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Plain Tiger or African Monarch


Binomial Name: Danaus chrysippus

Plain Tiger or African Monarch, is a common non-edible butterfly which is widespread in Asia and Africa.

The Plain Tiger is believed to be one of the first butterflies to be used in art. A 3500 year old Egyptian fresco in Luxor features the oldest illustration of this species.


The Plain Tiger is protected from attacks due to the unpalatable alkaloids ingested during the larval stages. The butterfly therefore flies slowly and leisurely, generally close to the ground and in a straight line. This gives a would-be predator ample time to recognise and avoid attacking it. Inexperienced predators will try attacking it, but will learn soon enough to avoid this butterfly as the alkaloids in its body cause vomiting.

The butterfly also has a tough, leathery skin to survive such occasional attacks. When attacked it fakes death and oozes nauseating liquid which makes it smell and taste terrible. This encourages the predator to release the butterfly quickly. The Plain Tiger thus has the ability to recover "miraculously" from predator attacks that would kill most other butterflies.

The protection mechanisms of the Plain Tiger, as of the other danaines, and indeed of all colorful unpalatable butterflies, result in predators learning this memorable aspect at first hand. Predators soon associate the patterns and habits of such butterfly species with unpalatability to avoid hunting them in future.

This advantage of protection has led to a number of edible butterfly species, referred to as "mimics", evolving to resemble inedible butterflies, which are referred to as the "model". The resemblance is not only in color, shapes, and markings, but also in behavioural and flight patterns. This form of mimicry - where an edible species mimics an inedible species - is known as Batesian mimicry.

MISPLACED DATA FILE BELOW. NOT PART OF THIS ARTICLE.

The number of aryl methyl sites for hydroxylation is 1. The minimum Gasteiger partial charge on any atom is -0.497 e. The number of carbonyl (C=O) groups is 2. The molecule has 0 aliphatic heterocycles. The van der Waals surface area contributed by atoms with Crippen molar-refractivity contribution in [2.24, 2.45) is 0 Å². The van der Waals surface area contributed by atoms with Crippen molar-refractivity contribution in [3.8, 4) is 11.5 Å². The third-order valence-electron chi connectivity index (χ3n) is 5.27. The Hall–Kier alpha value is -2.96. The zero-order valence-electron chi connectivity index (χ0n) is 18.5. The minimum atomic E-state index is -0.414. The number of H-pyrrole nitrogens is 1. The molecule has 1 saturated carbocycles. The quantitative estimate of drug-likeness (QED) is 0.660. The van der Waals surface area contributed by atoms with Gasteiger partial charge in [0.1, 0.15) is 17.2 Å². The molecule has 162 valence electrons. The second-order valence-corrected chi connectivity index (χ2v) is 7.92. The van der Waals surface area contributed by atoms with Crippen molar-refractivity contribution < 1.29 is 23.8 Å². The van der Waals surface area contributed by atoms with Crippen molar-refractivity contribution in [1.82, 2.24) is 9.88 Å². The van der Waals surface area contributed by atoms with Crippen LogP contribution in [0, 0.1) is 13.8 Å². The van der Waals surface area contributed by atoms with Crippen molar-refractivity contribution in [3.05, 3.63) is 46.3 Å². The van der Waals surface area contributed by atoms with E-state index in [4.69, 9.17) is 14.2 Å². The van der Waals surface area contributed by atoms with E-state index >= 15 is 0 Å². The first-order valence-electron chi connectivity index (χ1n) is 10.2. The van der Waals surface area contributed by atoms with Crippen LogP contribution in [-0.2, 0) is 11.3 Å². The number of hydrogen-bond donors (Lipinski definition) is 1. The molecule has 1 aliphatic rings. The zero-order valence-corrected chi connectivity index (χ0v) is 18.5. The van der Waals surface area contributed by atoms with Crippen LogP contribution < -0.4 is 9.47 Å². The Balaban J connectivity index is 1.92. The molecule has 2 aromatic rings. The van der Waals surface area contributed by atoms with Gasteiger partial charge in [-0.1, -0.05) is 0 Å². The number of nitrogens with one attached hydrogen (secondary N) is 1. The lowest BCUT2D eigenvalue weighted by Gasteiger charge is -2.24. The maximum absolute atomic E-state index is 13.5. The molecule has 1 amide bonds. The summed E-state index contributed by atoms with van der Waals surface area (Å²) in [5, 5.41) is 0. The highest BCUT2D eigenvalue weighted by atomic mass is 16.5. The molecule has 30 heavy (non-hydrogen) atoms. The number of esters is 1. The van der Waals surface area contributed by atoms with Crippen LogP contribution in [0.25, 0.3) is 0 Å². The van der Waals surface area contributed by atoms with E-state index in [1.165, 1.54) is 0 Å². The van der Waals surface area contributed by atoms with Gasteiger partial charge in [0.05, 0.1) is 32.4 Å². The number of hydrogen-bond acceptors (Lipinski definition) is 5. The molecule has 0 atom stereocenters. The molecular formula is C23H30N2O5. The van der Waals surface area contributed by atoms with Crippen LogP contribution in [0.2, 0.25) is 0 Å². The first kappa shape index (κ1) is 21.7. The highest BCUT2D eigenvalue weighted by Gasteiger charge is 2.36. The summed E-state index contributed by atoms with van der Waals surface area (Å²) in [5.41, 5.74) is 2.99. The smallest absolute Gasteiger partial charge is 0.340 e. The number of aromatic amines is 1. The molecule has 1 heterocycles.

More information.

56 comments:

  1. Beautiful photograph. So clear and bright.

    Rhonda @Laugh-Quotes.com

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  2. gorgeous
    http://www.nycsinglemom.com/2013/04/22/kaws-companion-passing-through/

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  3. What a great shot! Amazing colors!

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  4. Your photo is lovely and I appreciate the information on the butterfly, too.

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  5. So beautiful, Shiju!
    Love those colors...
    Warm greetings from Holland,
    Anna

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  6. Truly Beautiful, Awesome colours.

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  7. Just lovely! The colors are captured perfectly.
    http://royalegacy.blogspot.com/2013/04/wordless-wednesday-spring-in-high.html

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  8. Gorgeous picture, I love the colors.
    Thanks for linking up to my hop.

    Have a beautiful week.

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  9. How gorgeous! Happy WW. I played too. Mine are here and here.

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  10. In addition to a wonderful photograph this time, you've done a superb job of educating us. Not that I would ever eat a beautiful butterfly but I am glad that God ( or the gods ) endowed them with protection to keep them from ending up in the food chain.

    You are the best.

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    Replies
    1. Not god. Darwin's theory of evolution is at play here.

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  11. Absolutely gorgeous! So many beautiful gifts in nature....

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  12. Beautiful focus, dare I say tasteful?

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  13. very pretty. looks & sounds very much like our N.American Monarch.